FIG. 1 illustrates a diagram explaining the process according to the invention,
FIG. 2 shows a first exemplary embodiment of a fiber-optical measuring arrangement according to the invention in a simplified representation in the form of a block diagram,
FIGS. 3 and 4 show exemplary embodiments, alternative to the measuring arrangement according to FIG. 1, of functionally corresponding measuring arrangements, each in a representation corresponding to that of FIG. 1,
FIG. 5 shows details of a sensor element which can be used within the scope of the arrangement according to FIG. 4 and which imparts the power modulation of the effective light flux proportional to the measured quantity, and
FIG. 6 shows a further exemplary embodiment of an arrangement according to the invention with a variable emission characteristic of a light source, in a representation corresponding to those of FIG. 1 to 4.
The fiber-optical sensors, generally indicated by reference numeral 10 in FIGS. 2 to 6, work on the joint principle of detecting a physical measured quantity x from an intensity ratio or luminous power ratio of two light fluxes I1 and I2 which are influenced differently by a sensor element, for example, a neutral wedge 11 shiftable in proportion to a measured quantity.
The purpose of these fiber-optical sensors 10 is to prevent, as far as possible, the influence of spectral transmission changes of the transmission system on the ratio I1 /I2 fluxes I1 and I2, a typical spectral distribution being shown in FIG. 1. Because the ratio can be taken as a reliable criterion for the measured quantity x, the arrangement of the fiber-optical sensors 10 provide as good a path neutrality as possible for the fiber-optical transmission system as a whole.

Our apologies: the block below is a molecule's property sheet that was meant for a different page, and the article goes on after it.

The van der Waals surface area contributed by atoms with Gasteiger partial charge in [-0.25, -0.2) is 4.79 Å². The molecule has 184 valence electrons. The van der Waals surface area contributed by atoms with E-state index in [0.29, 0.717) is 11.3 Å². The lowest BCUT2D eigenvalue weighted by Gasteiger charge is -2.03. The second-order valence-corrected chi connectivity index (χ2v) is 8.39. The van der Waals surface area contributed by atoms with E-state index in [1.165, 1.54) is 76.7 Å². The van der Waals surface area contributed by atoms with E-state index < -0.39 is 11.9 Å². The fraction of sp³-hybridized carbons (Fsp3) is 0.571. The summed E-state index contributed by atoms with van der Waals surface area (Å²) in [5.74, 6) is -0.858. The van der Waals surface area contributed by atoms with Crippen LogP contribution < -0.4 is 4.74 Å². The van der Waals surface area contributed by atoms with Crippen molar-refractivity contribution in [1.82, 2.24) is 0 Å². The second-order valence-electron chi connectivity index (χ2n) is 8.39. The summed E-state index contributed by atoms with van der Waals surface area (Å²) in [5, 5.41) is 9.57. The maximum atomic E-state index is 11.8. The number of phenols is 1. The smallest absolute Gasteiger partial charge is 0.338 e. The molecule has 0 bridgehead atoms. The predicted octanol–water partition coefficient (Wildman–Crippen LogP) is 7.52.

The process by which the work is carried out by the fiber-optical sensors 10 also emerges from the functional description of the sensors.
It will be assumed first that the light source is a voltage-controlled light-emitting diode (LED) which emits an exit light flux with a relatively wide-band spectral distribution E (λ) between wavelengths λmin and λmax' the spectral distribution E(λ) of the exit light flux being represented in FIG. 1 by an emission curve 12.
Filtered out from this exit light flux 12 of the light source by a filter, for example by means of an interference filter, is an effective light flux I1 having a spectral distribution S(λ) which is represented in FIG. 1 by a narrower spectral distribution curve 13 between the wavelengths λ1 and λ2.
The light flux utilized as a reference light flux I2, represented in FIG. 1 by a spectral distribution curve 15, forms a spectral complement to the effective light flux I1 and has a spectral distribution R(λ). As shown by curve 15, the reference light flux I2 comprises two part light fluxes I'2 and I"2 in an approximately symmetrical spectral distribution in relation to a central wavelength λz' which is the central wavelength of the effective light flux I1.
The filter, by which the effective light flux I1 is filtered out from the exit light flux of the light source, is tuned to the spectral distribution 12 of the exit light flux so that the spectral distribution S(λ) of the effective light flux I1 and the spectral distribution R(λ) of the reference light flux I2 have the following relation: ##EQU2##